Rwandan filmmaking is on the rise, as young creatives are passionately bringing Rwandan stories to the big screen. Though Rwanda’s cinema industry is small and cannot be compared to that of Hollywood, Bollywood, or Nollywood, Rwandan filmmakers, both in the country and around the world, are forces to be reckoned with. Break out the popcorn and check out our guide to these incredible Rwandan filmmakers you need to know about.
Gahigiri makes films that, in her own words, “create experiences for the audience, make them feel something, make them think.” Born and raised in Switzerland, Gahigiri credits her multicultural background for her different perspectives on the world. Before becoming a director, Gahigiri worked on well-known shows and movies such as Men in Black 3, Curb Your Enthusiasm, Suits, and Portlandia. As a director, her recent and well-known projects include Tapis Rouge, ME + U, Pinot in the Grass, The Elevator, Check, and Lost Angel Less. Her critically acclaimed films have been screened worldwide and won many awards, most recently including the Award of Merit from IndieFest Film Awards in Los Angeles (2017), the Best Animated Short Award from Berlin Independent Film Festival (2017), the Festival Award from Festival Effervescence in France (2016), and the Best Directing Award from the Chelsea Film Festival in New York (2015). She is also passionate about making the film industry more accessible. As the godmother of Mashariki African Film Festival in Kigali, she leads writing, directing, and production workshops around the world in order to support and assist young filmmakers. Watch out for her next project, a science-fiction feature film that takes place in East Africa, that she hopes will change the often downtrodden cinematic narrative of the continent.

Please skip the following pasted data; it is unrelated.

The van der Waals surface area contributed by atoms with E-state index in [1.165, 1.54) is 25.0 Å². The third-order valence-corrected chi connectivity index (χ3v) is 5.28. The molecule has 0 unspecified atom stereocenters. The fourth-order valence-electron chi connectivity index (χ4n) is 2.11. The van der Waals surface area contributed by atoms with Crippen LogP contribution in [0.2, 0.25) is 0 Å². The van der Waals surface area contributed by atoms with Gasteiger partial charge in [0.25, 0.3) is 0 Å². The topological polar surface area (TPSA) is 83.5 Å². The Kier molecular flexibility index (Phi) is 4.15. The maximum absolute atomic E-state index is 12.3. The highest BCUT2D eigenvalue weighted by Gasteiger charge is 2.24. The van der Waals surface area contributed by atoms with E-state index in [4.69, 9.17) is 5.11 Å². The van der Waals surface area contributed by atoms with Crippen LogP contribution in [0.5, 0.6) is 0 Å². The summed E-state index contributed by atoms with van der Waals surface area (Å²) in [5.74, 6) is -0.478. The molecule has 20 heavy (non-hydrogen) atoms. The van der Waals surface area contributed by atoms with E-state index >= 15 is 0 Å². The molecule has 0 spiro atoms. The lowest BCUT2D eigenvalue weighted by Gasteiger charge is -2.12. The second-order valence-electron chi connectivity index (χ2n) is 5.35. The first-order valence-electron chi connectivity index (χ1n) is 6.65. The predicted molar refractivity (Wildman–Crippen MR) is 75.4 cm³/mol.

Habyarimana does not shy away from films with complex and, at times, difficult subject material. Raised in Rwanda, he has been making films since 2006. While growing up, he noted that his own Rwandan culture and identity was rarely shown on screen, and his films attempt to change general perceptions and encourage further dialogue about Rwandan and African identities and stories. His film SAA-IPO (2010) was shot in the city of Kigali and funded by the Tribeca Film Institute. It premiered at the 2011 Tribeca Film Festival, and was also screened at the Durban International Film Festival and AfryKamera International Film Festival in Poland. His newest and first feature film, Black Belgian, has already screened at ZIFF and Festival du Film Africain de Khouribga in Morocco. His upcoming project focuses on the African diaspora and immigration.
Kigali-born Dusabejambo is quickly becoming known as a rising star in film. She has been a filmmaker since 2008, working on both documentaries and feature films, and has produced Lyiza, Behind the Word, and A Place for Myself. Lyiza, her first film, premiered at the Tribeca Film Festival and won the Bronze Tanit in 2012 at the Carthage Film Festival. The film examines stories of genocide, memory, and reconciliation, and was also screened in several other international festivals. Since then, Dusabejambo’s films have picked up many other awards, including the Thomas Sankara Award at the Panafrican Film and Television Festival of Ouagadougou in Burkina Faso (FESPACO) in 2017, the Golden Dhow award at the Zanzibar International Film Festival (ZIFF) in 2017, and another Bronze Tanit at the Carthage Film Festival in 2016. She currently has a couple of projects in the works, one of which will be premiered at ZIFF in 2018.